White Sox Re-Sign Jake Peavy for 2/$29M

Faced with a $22 million team option for 2013 or paying Jake Peavy a $4 million buyout and letting him hit free agency, the White Sox went with Door #3; re-sign him to an extension that lowers his annual payout but keeps him in Chicago through 2014 and gives them a team option for 2015.

The new deal is worth $29 million guaranteed, with a few million of that likely being a buyout of the 2015 option, so Peavy’s salary each year is probably going to be $13 or $14 million. Given his performance history, that’s a bargain if he stays healthy. Of course, with Peavy, that’s a bigger if than with most.

From 2008 to 2011, Peavy threw just 494 innings, or just 30 more than Rich Harden. He missed essentially half of each season from 2009 to 2011 with elbow pain, an ankle strain, and then finally a serious shoulder problem that required “experimental” surgery — really, it was more of an experiment in regards to baseball players, as it had been performed on other athletes before — in the summer of 2010 and shelved him for essentially a full year. Without the surgery, it’s possible his career would have been over, so he underwent what is now sometimes jokingly referred to as “Jake Peavy Surgery”, since his successful return shows that this can be an effective treatment for other pitchers who suffer the same injury in the future.

The surgery was deemed a success, however, and the surgeon who performed the operation has called the issue a “non-factor” for Peavy going forward.

And since coming back from the surgery in May of 2011, he’s pitched well enough to back up the doctor’s assessment. He’s made 50 starts, thrown 331 innings, and posted a 3.96 K/BB ratio that is the fourth best in the AL over the last two years — only Dan Haren, Justin Verlander, and CC Sabathia are ahead of him.

Problems with the long ball and an inability to strand runners in 2011 pushed his ERA through the roof, but his peripherals remained strong, and he went beyond regressing to the mean last year, posting a 3.37 ERA in the process. Overall, the swings between years have essentially evened out, as his career ERA-/FIP-/xFIP- line is an even 85/85/85 across the board. There’s no reason to think that Peavy is a pitcher whose results are going to differentiate wildly from his underlying skills, and those remain quite strong at the moment.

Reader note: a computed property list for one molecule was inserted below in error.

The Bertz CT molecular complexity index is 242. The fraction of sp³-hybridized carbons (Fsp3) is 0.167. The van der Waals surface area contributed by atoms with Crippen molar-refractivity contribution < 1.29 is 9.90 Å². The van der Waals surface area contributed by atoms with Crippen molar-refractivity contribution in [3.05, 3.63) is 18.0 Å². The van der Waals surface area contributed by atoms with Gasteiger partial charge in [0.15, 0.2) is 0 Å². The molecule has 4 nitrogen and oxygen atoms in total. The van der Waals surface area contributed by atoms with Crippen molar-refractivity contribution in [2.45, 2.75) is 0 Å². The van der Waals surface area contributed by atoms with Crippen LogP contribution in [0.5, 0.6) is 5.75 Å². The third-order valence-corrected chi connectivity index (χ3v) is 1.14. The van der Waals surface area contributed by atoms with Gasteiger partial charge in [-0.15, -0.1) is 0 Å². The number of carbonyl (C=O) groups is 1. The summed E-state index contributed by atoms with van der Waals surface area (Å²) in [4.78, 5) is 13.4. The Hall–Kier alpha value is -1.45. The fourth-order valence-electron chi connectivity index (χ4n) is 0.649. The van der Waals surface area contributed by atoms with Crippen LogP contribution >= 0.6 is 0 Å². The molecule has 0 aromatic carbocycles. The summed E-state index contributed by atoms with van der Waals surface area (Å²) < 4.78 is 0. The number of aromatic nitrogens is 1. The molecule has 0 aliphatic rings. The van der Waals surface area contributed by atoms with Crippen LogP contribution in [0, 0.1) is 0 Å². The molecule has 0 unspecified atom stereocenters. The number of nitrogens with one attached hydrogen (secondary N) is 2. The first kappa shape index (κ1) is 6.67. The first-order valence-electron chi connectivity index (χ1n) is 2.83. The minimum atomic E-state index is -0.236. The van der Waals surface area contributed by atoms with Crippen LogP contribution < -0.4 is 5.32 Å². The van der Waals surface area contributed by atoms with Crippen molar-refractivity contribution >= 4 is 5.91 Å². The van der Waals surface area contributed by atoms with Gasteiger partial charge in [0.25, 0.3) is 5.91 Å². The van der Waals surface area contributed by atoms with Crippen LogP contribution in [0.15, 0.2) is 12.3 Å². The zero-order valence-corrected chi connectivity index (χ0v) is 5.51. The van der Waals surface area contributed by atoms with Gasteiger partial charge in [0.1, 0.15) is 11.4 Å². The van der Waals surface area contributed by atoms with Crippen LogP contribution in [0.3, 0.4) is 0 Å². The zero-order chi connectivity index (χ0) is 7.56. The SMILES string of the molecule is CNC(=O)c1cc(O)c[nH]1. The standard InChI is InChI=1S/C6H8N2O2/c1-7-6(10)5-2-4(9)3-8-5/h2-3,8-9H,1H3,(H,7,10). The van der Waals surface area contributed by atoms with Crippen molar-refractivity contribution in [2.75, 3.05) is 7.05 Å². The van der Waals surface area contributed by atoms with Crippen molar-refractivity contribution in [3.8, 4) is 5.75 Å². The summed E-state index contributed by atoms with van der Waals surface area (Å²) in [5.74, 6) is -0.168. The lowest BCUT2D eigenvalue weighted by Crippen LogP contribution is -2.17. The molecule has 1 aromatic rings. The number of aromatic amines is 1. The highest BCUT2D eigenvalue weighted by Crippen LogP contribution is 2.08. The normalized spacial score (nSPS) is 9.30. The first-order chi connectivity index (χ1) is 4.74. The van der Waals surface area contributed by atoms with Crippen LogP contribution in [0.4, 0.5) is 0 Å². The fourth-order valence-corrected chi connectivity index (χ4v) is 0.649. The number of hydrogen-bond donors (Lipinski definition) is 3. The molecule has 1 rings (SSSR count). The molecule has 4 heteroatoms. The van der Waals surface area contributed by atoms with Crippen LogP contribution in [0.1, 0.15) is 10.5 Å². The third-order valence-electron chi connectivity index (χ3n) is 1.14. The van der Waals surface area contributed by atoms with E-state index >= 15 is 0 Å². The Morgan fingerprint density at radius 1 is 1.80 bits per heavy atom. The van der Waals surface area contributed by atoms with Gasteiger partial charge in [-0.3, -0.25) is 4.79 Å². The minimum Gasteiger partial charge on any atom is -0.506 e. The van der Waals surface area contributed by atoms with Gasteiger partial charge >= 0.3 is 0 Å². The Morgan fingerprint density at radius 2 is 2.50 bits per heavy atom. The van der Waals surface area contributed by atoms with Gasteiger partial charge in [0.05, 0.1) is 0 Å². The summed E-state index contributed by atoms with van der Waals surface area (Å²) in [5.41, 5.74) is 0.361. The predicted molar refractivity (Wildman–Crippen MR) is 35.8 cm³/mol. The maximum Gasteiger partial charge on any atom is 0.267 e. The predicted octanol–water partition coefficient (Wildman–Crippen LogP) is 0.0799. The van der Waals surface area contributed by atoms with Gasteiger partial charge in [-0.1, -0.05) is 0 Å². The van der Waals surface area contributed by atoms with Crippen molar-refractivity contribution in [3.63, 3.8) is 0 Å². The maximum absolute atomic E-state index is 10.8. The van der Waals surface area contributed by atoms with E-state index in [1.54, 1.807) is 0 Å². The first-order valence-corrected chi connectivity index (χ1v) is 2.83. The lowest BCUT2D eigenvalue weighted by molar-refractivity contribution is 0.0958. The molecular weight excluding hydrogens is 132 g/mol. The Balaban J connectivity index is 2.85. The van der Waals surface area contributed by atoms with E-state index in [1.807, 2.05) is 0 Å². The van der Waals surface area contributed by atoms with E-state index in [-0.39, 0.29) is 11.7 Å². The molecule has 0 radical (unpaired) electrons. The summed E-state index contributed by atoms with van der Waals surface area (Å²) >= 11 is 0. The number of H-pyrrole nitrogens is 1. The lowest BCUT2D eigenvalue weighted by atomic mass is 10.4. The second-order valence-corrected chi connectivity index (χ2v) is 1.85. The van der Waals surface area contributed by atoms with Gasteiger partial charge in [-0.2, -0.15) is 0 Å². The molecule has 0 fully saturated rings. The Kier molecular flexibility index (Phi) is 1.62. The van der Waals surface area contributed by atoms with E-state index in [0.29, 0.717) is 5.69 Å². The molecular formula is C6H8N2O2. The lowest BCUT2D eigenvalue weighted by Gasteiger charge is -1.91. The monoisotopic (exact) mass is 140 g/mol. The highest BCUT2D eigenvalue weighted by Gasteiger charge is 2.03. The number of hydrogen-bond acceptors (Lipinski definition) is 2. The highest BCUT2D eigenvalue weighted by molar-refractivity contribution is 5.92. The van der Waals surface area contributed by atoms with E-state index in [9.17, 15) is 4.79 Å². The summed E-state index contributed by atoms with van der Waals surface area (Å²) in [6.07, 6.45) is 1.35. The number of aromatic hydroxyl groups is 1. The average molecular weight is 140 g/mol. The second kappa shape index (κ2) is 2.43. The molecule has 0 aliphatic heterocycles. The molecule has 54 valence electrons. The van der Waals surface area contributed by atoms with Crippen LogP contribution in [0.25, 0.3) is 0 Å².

Even if we add in some age related decline — he will turn 32 next May — and bring him back to 5-10% above average in terms of run prevention, that still works out to a +3 win pitcher at 150 innings or a +4 win pitcher at 200 innings. Projecting him for 200 innings is probably too aggressive even though he threw 219 last year, but 160-180 is a fair expectation based on his track record and the fact that he hasn’t shown any ill effects since the surgery. If you’re optimistic about his health and performance, you might expect +7 wins from him over the next two seasons. A pessimist would probably be closer to +5 wins.

Either way, that puts this deal at between $4M to $6 million per win, or right about where the market has priced wins over the last few years. It’s not a huge steal, but getting market price wins for a quality pitcher on a short term deal is a pretty good move for a franchise attempting to win in the short term. The two-year term limits the White Sox exposure if Peavy gets hurt again, and at this AAV, they still afford to fill out their roster around him in order to make a run at the AL Central title.

Peavy’s lengthy medical records likely ensure that he’s never going to get a long term deal again, but he probably could have landed a three year contract for a little more money had he tested free agency. That the White Sox were able to keep him around without guaranteeing that third year makes this a nice first official signing for new GM Rick Hahn, as the team keeps their best pitcher in place without opening the organization up to long term problems if Peavy’s arm gives out again.



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Dave is the Managing Editor of FanGraphs.


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JD
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JD
3 years 8 months ago

Everything I see suggests the 2015 option is a player option dependent on innings pitched in 2013/2014. Also, he’ll receive the $4M buyout in installments from 2016-2019.

Felonius_Monk
Guest
Felonius_Monk
3 years 8 months ago

That’s probably fine though. Realistically, unless his arm explodes right at the end of 2014, they’re likely to want him back for one more year if he’s been healthy through 2013-14.

Ned
Guest
Ned
3 years 8 months ago

What does this mean for the Sox’s chances at improving at 3b and catcher. With both Floyd’s option exercised and now this, it seems like the payroll is right around where they are expected to be at going forward. With that being said, I really like this move. I’m sure the Sox feel better about Peavy’s health than some other teams considering their excellent training staff.